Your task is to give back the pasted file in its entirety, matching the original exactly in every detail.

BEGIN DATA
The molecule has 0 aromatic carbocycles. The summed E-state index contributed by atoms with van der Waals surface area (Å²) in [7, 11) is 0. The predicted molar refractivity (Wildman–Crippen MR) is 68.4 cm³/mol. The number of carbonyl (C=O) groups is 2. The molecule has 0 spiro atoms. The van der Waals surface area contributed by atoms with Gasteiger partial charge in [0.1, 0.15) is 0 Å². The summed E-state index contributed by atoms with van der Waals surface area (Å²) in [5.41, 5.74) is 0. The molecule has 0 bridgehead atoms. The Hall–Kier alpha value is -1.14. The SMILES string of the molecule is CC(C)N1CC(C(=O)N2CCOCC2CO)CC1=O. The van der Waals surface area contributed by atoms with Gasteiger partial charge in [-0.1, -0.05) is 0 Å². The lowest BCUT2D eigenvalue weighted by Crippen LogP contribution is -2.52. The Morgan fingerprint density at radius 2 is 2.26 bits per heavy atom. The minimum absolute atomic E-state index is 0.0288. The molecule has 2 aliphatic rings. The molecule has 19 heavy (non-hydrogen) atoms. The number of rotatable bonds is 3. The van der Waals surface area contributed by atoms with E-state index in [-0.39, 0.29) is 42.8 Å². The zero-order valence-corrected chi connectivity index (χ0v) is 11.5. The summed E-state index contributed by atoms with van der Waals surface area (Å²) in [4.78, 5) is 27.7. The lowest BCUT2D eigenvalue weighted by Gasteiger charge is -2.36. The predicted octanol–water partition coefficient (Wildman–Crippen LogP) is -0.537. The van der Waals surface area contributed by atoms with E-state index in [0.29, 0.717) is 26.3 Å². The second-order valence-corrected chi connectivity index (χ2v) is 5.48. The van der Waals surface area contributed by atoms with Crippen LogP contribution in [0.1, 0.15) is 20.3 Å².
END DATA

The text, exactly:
The molecule has 0 aromatic carbocycles. The summed E-state index contributed by atoms with van der Waals surface area (Å²) in [7, 11) is 0. The predicted molar refractivity (Wildman–Crippen MR) is 68.4 cm³/mol. The number of carbonyl (C=O) groups is 2. The molecule has 0 spiro atoms. The van der Waals surface area contributed by atoms with Gasteiger partial charge in [0.1, 0.15) is 0 Å². The summed E-state index contributed by atoms with van der Waals surface area (Å²) in [5.41, 5.74) is 0. The molecule has 0 bridgehead atoms. The Hall–Kier alpha value is -1.14. The SMILES string of the molecule is CC(C)N1CC(C(=O)N2CCOCC2CO)CC1=O. The van der Waals surface area contributed by atoms with Gasteiger partial charge in [-0.1, -0.05) is 0 Å². The lowest BCUT2D eigenvalue weighted by Crippen LogP contribution is -2.52. The Morgan fingerprint density at radius 2 is 2.26 bits per heavy atom. The minimum absolute atomic E-state index is 0.0288. The molecule has 2 aliphatic rings. The molecule has 19 heavy (non-hydrogen) atoms. The number of rotatable bonds is 3. The van der Waals surface area contributed by atoms with E-state index in [-0.39, 0.29) is 42.8 Å². The zero-order valence-corrected chi connectivity index (χ0v) is 11.5. The summed E-state index contributed by atoms with van der Waals surface area (Å²) in [4.78, 5) is 27.7. The lowest BCUT2D eigenvalue weighted by Gasteiger charge is -2.36. The predicted octanol–water partition coefficient (Wildman–Crippen LogP) is -0.537. The van der Waals surface area contributed by atoms with E-state index in [0.29, 0.717) is 26.3 Å². The second-order valence-corrected chi connectivity index (χ2v) is 5.48. The van der Waals surface area contributed by atoms with Crippen LogP contribution in [0.1, 0.15) is 20.3 Å².